The line judge (L or LJ) assists the head linesman at the other end of the line of scrimmage, looking for possible offsides, encroachment and other fouls before the snap. As the play develops, he is responsible for the action near his sideline, including whether a player is out of bounds. He is also responsible for counting offensive players.

During the start of passing plays, he is responsible for watching the receivers near his sideline to a point 5-7 yards beyond the line of scrimmage. Afterwards, he moves back towards the line of scrimmage, ruling if a pass is forward, a lateral, or if it is illegally thrown beyond the line of scrimmage.

On punts and field goal attempts, the line judge also determines whether the kick is made from behind the line of scrimmage.

In high school (four-man crews) and minor leagues, the line judge is the official timekeeper of the game. In the NFL, college and other levels of football where the official time is kept on the stadium scoreboard clock, the line judge becomes the backup timekeeper.

Field judge

The field judge (F or FJ) works downfield behind the defensive secondary on the same sideline as the line judge. He makes decisions near the sideline on his side of field, judging the action of nearby running backs, receivers and defenders. He rules on pass interference, illegal blocks downfield, and incomplete passes. He is also responsible for counting defensive players. He has sometimes been the official timekeeper, and in a number of leagues will run the game clock on a six-man crew.[10][11]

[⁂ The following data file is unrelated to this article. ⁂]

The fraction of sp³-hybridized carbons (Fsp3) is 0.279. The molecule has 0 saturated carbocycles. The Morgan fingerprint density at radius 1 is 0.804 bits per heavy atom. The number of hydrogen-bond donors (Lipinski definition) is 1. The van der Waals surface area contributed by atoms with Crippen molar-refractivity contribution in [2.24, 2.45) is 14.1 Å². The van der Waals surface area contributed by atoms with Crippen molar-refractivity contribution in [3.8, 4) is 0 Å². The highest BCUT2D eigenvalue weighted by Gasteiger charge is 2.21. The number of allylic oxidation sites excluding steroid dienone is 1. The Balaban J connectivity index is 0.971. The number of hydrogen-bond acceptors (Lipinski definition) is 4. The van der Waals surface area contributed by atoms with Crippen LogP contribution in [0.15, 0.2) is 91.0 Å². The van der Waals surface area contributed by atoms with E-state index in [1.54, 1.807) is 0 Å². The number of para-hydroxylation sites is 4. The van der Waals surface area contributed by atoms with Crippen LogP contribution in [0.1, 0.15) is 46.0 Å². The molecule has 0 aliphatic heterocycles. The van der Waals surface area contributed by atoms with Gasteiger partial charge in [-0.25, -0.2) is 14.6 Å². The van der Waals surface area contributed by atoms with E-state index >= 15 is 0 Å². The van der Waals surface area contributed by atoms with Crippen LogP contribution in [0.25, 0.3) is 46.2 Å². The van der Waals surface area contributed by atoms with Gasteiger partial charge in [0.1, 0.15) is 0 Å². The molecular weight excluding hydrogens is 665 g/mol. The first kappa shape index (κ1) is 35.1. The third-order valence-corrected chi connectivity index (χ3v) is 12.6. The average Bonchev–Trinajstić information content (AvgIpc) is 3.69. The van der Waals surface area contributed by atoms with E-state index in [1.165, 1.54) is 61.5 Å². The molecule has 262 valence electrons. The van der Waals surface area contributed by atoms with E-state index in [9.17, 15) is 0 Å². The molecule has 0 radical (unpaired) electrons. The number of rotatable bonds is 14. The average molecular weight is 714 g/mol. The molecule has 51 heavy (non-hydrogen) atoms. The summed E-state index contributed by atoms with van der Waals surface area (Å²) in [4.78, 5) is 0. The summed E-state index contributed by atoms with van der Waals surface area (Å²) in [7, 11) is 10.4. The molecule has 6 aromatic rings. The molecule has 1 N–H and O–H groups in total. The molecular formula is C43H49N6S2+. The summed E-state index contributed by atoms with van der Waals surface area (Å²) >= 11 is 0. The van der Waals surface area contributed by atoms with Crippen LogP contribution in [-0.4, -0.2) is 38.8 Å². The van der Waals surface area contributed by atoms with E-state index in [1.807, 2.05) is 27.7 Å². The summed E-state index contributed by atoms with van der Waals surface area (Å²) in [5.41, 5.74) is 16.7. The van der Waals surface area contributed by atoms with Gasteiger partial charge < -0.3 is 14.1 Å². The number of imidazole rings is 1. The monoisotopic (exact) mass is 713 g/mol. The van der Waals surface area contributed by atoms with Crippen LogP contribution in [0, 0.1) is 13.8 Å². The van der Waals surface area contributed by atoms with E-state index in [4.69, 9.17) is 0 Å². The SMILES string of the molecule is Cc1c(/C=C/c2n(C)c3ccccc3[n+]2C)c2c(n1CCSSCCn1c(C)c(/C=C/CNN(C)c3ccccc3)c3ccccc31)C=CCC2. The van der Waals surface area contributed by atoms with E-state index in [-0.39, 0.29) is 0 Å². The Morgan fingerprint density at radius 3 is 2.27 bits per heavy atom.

With the back judge, he rules whether field goal attempts are successful.

Side judge

The side judge (S or SJ) works downfield behind the defensive secondary on the same sideline as the head linesman. Like the field judge, he makes decisions near the sideline on his side of field, judging the action of nearby running backs, receivers and defenders. He rules on pass interference, illegal blocks downfield, and incomplete passes. He also counts defensive players. During field goal attempts he serves as a second umpire.

In college football, the side judge is responsible for either the game clock or the play clock, which are operated by an assistant under his direction.

Back judge

Back judge Lee Dyer picks up a penalty flag during a game on November 16, 2008 between the San Francisco 49ers and St. Louis Rams.

The back judge (B or BJ) stands deep behind the defensive secondary in the middle of the field, judging the action of nearby running backs, receivers (primarily the tight ends) and nearby defenders. He rules on pass interference, illegal blocks downfield, and incomplete passes. He covers the area of the field in between himself and the umpire. He has the final say regarding the legality of kicks not made from scrimmage (kickoffs).